Use These Strategies to Dominate Your Scattered Brain

Use These Strategies to Dominate Your Scattered Brain
Photo: New Africa, Shutterstock

Sometimes your mind is all over the place, and you can’t seem to pinpoint why. You’ve tried all sorts of productivity hacks. You’ve tried approaching relaxation as a skill that requires practice. Still, you’re struggling to stay on top of a nasty case of scatterbrained madness.

It’s a vicious cycle of stress: You’re overwhelmed because too much is going on in your head, but too much is going on in your head for you to start clearing your head. Some people call this feeling scatterbrained, or having cluttered thoughts — I find myself describing it as “my brain is clogged.” It’s like a traffic jam of thoughts.

While something more serious might be going on, like adult ADHD or anxiety, there are plenty of small tips and tricks to make your thoughts more manageable. Here are some strategies to start clearing your mind, so that you can get things done.

Different ways to clear your head

The key to clearing your head is to take small, bite-sized steps at first. The following might seem obvious, but the act of making the choice to organise your thoughts is half the battle.

Transfer your thoughts to paper

This is my go-to, but then again, I’ve been a proponent of writing down every little thing for years now.

We’ve previously touted the benefits of keeping up a journaling habit in general. Putting words around your thoughts can be daunting at first. However, once you commit to the decision to articulate some of the stuff rattling around in your head, you’ll find your thoughts and feelings will be far less jumbled after translating them into writing. Plus, to-do lists become far more actionable when you can see them written out (versus all those tasks floating around willy nilly in your brain).

Write out not just things you need to get done, but also how these responsibilities are making you feel. Get down your pressures, concerns, questions, and ideas. If pen and paper aren’t your thing, there are plenty of journaling apps out there to find what works for you.

Free write and delete

You don’t need to keep a diary-like journal. If you struggle to write out your thoughts, then free yourself of any pressure to write something “readable.” I like to open up a Word document designed to be deleted. I free write with zero worry about spelling, grammar, or any sort of coherence. That means my document often looks like a frantic, nonsensical bulleted list, like this:

  • stressed
  • call Dad back
  • fix budget !!!!!!!!!!!!
  • losing the currency of my youth?
  • buy quinoa

It’s cathartic and often pretty revelatory. I call it a “brain dump,” but to be frank, I’m taking pitches for a more appealing name for this practice.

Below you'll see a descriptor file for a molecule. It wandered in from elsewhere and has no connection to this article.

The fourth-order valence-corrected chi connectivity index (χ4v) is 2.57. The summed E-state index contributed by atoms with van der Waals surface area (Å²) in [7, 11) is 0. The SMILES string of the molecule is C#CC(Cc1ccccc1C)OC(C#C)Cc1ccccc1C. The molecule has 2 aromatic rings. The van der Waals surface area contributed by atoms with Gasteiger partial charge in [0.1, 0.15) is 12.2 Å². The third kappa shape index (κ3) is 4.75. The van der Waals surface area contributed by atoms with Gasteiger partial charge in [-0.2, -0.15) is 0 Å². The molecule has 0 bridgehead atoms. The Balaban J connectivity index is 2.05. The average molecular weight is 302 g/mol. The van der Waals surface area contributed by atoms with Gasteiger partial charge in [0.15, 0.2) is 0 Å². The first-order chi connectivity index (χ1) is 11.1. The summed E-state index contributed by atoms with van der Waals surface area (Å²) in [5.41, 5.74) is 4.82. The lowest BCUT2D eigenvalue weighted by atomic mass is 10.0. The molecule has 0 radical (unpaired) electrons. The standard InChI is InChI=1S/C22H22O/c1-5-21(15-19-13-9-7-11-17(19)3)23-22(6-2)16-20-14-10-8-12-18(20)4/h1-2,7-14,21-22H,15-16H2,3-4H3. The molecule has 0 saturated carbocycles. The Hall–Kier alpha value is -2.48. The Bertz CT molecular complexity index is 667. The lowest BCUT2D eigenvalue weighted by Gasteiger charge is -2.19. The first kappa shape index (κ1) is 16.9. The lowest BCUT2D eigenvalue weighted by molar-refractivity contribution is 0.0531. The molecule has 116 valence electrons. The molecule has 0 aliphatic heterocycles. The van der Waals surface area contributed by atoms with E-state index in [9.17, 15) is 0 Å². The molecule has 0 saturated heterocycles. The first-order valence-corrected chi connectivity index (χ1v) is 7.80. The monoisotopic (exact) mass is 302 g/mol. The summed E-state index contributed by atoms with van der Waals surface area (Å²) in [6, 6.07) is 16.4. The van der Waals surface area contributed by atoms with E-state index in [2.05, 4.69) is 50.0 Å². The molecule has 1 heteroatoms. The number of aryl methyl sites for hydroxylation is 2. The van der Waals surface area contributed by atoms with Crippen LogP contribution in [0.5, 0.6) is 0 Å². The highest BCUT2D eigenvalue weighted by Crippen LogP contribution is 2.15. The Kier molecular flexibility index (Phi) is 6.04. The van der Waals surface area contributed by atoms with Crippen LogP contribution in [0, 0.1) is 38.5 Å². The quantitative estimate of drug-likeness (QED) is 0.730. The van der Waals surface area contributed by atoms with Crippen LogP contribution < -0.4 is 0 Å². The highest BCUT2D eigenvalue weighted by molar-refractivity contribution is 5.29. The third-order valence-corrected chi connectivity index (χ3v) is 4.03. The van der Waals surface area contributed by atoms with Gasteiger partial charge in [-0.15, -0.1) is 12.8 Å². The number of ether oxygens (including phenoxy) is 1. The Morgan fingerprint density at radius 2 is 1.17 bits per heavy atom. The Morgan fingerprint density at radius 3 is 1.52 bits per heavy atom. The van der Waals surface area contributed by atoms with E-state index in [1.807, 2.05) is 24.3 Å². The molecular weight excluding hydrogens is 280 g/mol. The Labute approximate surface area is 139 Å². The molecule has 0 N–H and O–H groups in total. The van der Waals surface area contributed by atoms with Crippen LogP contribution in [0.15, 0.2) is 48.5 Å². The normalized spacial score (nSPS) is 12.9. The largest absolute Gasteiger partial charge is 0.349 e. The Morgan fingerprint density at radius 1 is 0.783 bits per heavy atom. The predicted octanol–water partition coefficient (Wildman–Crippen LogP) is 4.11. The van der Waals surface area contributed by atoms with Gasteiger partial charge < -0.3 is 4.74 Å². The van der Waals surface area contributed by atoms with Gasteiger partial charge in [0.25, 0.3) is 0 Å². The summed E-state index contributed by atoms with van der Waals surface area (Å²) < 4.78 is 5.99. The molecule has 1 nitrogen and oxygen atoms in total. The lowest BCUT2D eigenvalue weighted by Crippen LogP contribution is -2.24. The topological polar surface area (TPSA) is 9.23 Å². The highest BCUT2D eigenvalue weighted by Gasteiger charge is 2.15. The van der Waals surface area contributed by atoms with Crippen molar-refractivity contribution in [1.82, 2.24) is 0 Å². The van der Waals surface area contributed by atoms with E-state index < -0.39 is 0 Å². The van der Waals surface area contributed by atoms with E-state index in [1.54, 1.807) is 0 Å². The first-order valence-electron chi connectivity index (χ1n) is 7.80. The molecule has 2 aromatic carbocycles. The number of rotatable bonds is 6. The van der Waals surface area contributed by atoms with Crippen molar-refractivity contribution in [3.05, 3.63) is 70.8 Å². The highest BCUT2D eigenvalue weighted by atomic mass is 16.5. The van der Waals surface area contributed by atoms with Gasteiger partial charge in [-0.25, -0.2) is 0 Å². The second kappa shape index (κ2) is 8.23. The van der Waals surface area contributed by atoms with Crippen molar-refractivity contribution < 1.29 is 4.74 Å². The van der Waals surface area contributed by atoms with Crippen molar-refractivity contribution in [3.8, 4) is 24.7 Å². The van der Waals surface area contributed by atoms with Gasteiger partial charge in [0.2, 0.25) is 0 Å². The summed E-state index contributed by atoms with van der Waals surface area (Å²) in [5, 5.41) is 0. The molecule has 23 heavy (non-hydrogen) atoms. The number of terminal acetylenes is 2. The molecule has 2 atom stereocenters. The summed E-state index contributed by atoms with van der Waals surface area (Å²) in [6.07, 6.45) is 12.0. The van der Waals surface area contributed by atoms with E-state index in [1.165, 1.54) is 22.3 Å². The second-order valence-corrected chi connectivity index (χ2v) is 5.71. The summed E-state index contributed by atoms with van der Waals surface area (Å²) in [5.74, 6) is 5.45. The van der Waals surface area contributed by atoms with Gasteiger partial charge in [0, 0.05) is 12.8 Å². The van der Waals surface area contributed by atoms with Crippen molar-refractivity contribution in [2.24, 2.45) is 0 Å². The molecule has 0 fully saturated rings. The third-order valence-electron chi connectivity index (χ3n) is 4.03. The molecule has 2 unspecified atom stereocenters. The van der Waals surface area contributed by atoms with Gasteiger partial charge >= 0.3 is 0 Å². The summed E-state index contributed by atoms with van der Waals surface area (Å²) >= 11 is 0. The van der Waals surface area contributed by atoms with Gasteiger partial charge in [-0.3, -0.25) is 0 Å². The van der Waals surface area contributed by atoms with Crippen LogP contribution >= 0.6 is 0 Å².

Use an organizational system

This could mean writing things down in a daily planner, filling out a note-taking app of choice, or colour-coding Post-it notes — as long you find a system that works for you. Different tools help take a slew of abstract tasks and make them look concrete and do-able.

For digital note-taking tools, my top picks are Evernote, Microsoft’s OneNote, and Zoho Notebook.

Create mini to-do lists

Still overwhelmed after writing all your tasks out? Break them down until you’re faced with utterly manageable tasks. I’m talking things that are mighty simple to cross off. “Open laptop” and “drink a glass of water” level to-do lists are crucial to get yourself in motion. Avoid multitasking here: Your goal is about crossing things off, and then using that sense of accomplishment to motivate you further.

Log off

I’m not saying you have to go off the grid, but you know Twitter isn’t helping you clear your head, right? Try out free extensions like StayFocusd and WasteNoTime, or any of these tools to block social sites. Hell, even block your go-to work sites from time to time.

Go on a walk

You might need to designate time to step away from the stress and force your mind to wander. I’m a runner, and it’s my number one tool for clearing my head. I don’t know if I could get anything done if I weren’t able to go on runs, or walks, or drives, or train rides…any activity where I’m moving forward, but I can let my mind go blank. Personally, I like to listen to music during this period, but it might be a good idea to fully unplug and take in your surroundings.

Breathe

Obvious, but underrated. Try these breathing exercises to help relieve stress.

Final thoughts

We all get scatterbrained. The best way to avoid this feeling is to tackle the root cause. You could have too much on your plate, which means that organisation and productivity hacks can only go so far.

Focus on taking care of yourself. Try to approach relaxation as a goal and learn how to structure your downtime. When you take time to unwind, you’ll have a clearer head to organise all your thoughts and finally tackle what needs to get done.

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